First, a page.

18 March 2012

Words are like delicate plants, they need to be nurtured

Memrise screenshot

Here is a new website (new to me anyway) that I have been playing with for a couple of weeks. It is called Memrise and it makes vocabulary memorising into a game. You are presented with a garden for each language and invited to plant 5 seedlings (words) that you then have to water (practice) at intervals until they are ready to harvest. The program suggests mnemonics that are sometimes helpful in remembering new words. If you forget to water your seedlings you get an email reminder that they are wilting (shades of Tamigotchi). You can plant new seedlings in groups of 5 whenever you want, it depends how much time you want to spend on it. Above is a screenshot showing some seedlings ready to water.

You sign up for free and select what language/s you want to study. I chose Spanish, French and Hungarian (don’t ask). Here is my dashboard showing my current status.

Memrise dashboard

It is a type of spaced repetition drill but the graphics and the garden game make it fun and keep you coming back for more. Each time you water your plants you get points for correct answers and the total is added to your profile. It was encouraging for me to go from a ranking of 12,050 to 6,800 (in the world) in about half an hour.

The graphics are simple and quite engaging. When you click on a word you are supposed to hear it: this doesn’t always work. Sometimes the pages are slow to refresh. Apart from that no gripes, its free and it makes studying fun. Give it a try and tell me what you think of it …

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Author

Bill Ferguson
Bill Ferguson

Spanish Teaching Resources

Getting good quality teaching and resources

The information I am going to share is an honest account of what I have tried over the past year and my opinions are just that, opinions. I will share my likes and dislikes, what works for me and what doesn't. This is a personal experience, I am not an expert but if you share my ambition of learning to communicate in a third, foreign language, then maybe we can help each other along the way.

According to Friedrich Nietzsche: "One who speaks a foreign language just a little takes more pleasure in it than one who speaks it well. Enjoyment belongs to those who know things halfway."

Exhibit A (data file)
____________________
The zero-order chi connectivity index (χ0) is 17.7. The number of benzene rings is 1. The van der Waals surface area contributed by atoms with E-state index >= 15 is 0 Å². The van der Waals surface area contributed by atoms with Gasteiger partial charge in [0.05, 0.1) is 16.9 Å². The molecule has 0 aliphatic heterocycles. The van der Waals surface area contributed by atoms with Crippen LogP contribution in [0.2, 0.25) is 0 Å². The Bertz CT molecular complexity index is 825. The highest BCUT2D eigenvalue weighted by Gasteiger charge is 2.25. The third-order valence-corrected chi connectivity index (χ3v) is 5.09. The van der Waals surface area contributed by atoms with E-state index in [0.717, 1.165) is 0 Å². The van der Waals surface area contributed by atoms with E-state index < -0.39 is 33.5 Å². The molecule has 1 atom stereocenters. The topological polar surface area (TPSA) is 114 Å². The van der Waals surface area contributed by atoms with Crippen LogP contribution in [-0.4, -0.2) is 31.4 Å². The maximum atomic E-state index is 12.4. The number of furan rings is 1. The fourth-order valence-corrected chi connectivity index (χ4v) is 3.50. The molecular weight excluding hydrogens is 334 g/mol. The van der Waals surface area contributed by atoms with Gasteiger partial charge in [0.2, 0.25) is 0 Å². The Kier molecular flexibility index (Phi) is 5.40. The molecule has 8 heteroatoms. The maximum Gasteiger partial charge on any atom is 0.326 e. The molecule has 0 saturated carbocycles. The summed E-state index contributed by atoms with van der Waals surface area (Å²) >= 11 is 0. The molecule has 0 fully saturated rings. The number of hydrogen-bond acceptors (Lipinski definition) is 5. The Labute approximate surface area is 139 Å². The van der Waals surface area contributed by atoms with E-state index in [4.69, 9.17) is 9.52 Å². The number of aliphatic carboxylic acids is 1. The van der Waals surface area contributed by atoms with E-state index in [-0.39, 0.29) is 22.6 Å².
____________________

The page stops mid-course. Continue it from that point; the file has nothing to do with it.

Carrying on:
I think he is right. Its hard to define halfway but I think the fun starts when you know enough of a language to be able to make yourself understood, given sufficient time to think. At this stage you are not merely tolerated but treated as an honoured guest in a foreign country. People see you bravely struggling to speak and understand, and give you credit for trying. They are nearly always kind and supportive.

Go beyond this to fluency and its like a toddler growing up, you are no longer cute and vulnerable. You are competing for resources, in the adolescence of language acquisition unless you have a definite role you are treated with suspicion. Maybe that is the stage to consider moving on to another new language ...

Getting good quality teaching and resources is vital to success: encouraged by an influential book by Harry Ferber I now view language acquisition as a military campaign, I need to use my resources efficiently to overcome all resistance, I need to capture vocabulary and not let it escape. I need to wear down the opposition by attacking daily and not allowing it time to regroup. I need to learn the predictable tricks that the new language will play on me and be ready for them (this means learning grammar). Like any military campaign good quality intelligence is vital.

Learning a Third Language

My current ambition is to be able to communicate comfortably in English, French and Spanish. I began to study Spanish in 2008. I have been a student of French, on and off, for about 30 years and up to last year ....read more

Strategic Planning

When I started to think about taking on a third language I realised I had two main worries: firstly I didn't want to lose my second language ...read more

Fear of Losing French

As I see it there is a simple choice ....read more